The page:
Oh, yeah, that 5K round stash you have for SHTF day? You'll have to turn it in with little or no renumeration.
 

{TEX}Hawaii((

New member
Yep. I am hoping this one does not get passes otherwise I will have to shoot all my ammo at the range before the law takes effect.
 
We were able to get a similar bill here in PRHI killed. The guy who introduced it is no longer in office. I doubt that it will be revived this session. I'm sure that the people of GA will be able to defeat the measure. It's a really silly concept. Too many variables to make it a viable piece of legislation. One of the key points I used when talking to legislators was that it's very difficult to place a serial number on #7.5 bird shot. When they asked what I was talking about, I showed them a sample of said bird shot and the stats of the Taurus Judge in my Taurus catalog. Sad part was that there was a large number of people testifying against the measure, including the Honolulu Police Chief. Only testimony in favor was from a representative of the manufacturer of the device.

It amazes me what people will do to make a buck. :nono:



gf
 

Jay

New member
Encoded ammunition is an attempt by a west coast company to make big bucks at gun owners expense. A similar bill Introduced in Indiana never made it out of committee....... This is from an internet blog..... not mine...

Ammunition Coding System (Ammo Coding :: About Us) was established by three Seattle entrepeneurs to market a technology that would identify any bullet fired from any gun. It involves etching an identifying code onto the base of the bullet, so that after it's recovered from a crime scene, the code can be read by forensic detectives. Their idea is that every box of ammunition sold in the USA would be registered to the purchaser by means of this code, and the fired bullet could thus be linked to the person who bought it. ACS claims that this would be a valuable crime-fighting tool.

Now comes the interesting bit. The founders of ACS have patented their technology, but they can't seem to get any ammunition manufacturers to implement it, apparently because of the costs involved. They've therefore come up with what I consider an underhanded, devious scheme to force the use of their patent, and foist the costs involved onto us - the bullet-buying public.

They've formed an organization called Ammunition Accountability. This organization is nothing more or less than a front for ACS and its founders. It's trying to promote ACS's technology, and is sponsoring legislation in as many States as it can manage, trying to mandate the use of that technology on ammunition sold in those States. So far, no State has passed any law to that effect: but efforts to do so are under way in Alabama, Arizona, California, Connecticut, Hawaii, Illinois, Indiana, Kentucky, Maryland, Mississippi, Missouri, New Jersey, New York, Pennsylvania, Rhode Island, South Carolina, Tennessee and Washington. If your State isn't listed, don't worry: it'll be coming your way soon!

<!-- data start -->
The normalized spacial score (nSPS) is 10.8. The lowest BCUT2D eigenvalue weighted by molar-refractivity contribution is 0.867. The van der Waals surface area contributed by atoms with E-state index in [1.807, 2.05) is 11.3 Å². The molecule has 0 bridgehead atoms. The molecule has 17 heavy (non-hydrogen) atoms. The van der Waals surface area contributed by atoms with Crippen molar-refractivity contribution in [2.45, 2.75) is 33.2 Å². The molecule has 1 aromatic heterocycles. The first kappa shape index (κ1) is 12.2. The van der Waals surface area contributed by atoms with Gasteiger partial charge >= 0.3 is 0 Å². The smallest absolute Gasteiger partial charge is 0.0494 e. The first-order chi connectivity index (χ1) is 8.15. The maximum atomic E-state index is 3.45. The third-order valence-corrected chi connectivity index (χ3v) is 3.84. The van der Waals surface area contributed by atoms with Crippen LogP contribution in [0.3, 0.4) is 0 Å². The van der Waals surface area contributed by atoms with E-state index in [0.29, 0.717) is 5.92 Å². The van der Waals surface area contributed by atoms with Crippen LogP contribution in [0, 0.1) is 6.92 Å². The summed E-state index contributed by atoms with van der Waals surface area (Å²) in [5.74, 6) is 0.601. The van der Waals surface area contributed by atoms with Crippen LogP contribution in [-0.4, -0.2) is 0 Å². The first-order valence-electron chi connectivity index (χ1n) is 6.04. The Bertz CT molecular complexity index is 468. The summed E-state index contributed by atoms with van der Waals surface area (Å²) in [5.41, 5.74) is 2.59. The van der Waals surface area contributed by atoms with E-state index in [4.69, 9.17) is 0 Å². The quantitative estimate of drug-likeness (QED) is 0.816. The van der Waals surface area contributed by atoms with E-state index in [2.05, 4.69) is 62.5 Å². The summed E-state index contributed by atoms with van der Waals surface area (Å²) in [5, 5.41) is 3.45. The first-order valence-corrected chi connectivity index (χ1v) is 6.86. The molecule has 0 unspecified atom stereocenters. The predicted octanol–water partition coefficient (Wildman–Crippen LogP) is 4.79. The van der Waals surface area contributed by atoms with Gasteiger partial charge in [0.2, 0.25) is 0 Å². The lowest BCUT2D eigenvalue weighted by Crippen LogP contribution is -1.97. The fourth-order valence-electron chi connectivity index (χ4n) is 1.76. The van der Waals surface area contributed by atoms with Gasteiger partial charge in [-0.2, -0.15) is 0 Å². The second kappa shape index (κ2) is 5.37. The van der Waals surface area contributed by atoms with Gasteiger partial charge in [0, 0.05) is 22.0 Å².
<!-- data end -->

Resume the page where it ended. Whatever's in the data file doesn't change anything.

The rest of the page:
Key points of their proposed legislation (taken from their Web site) are:
· All handgun and assault weapon ammunition manufactured or sold in the state after a given date must be coded by the manufacturer. Furthermore, not later than a subsequent date, usually no more than two years after the adoption of the coding requirement, all non-coded ammunition in the possession of businesses or private individuals must be disposed of. (There goes your ammo stash, friends.)
· The State concerned would have to designate or establish an agency to keep track of ammunition sales, and all ammo vendors would have to register with that agency, log the identity of any and every purchaser of ammunition, and supply those details to the agency.
· All costs involved would be funded by a levy on the price of ammunition. Their sample legislation gives a proposed figure of $0.005 per round of ammunition. That translates to one-tenth of a cent on a box of 20 rounds, or one-quarter of a cent on a box of 50 rounds.

That levy sounds minor, doesn't it? Suuurre . . . but when you get to crunching the numbers, things start to look rather more rosy for ACS. Current figures are hard to come by, but in 1992, according to an ACS press release, "approximately 5.4 billion bullets were sold in the US alone." (I understand this excludes military and export sales.) At a rate of $0.005 per bullet, the revenues from sales of such ammunition - if it were coded - would amount to about $27,000,000. The actual figure might well be considerably higher, for two reasons. First, ammo sales have risen since 1992, although I don't know the exact numbers. Second, if you think that ammo manufacturers or retailers are going to bother to put a $0.005 charge per bullet on their books, think again! They'll probably add a dollar or two to the price of each box of ammo, and blame it on the bullet coding costs, while pocketing the extra profit.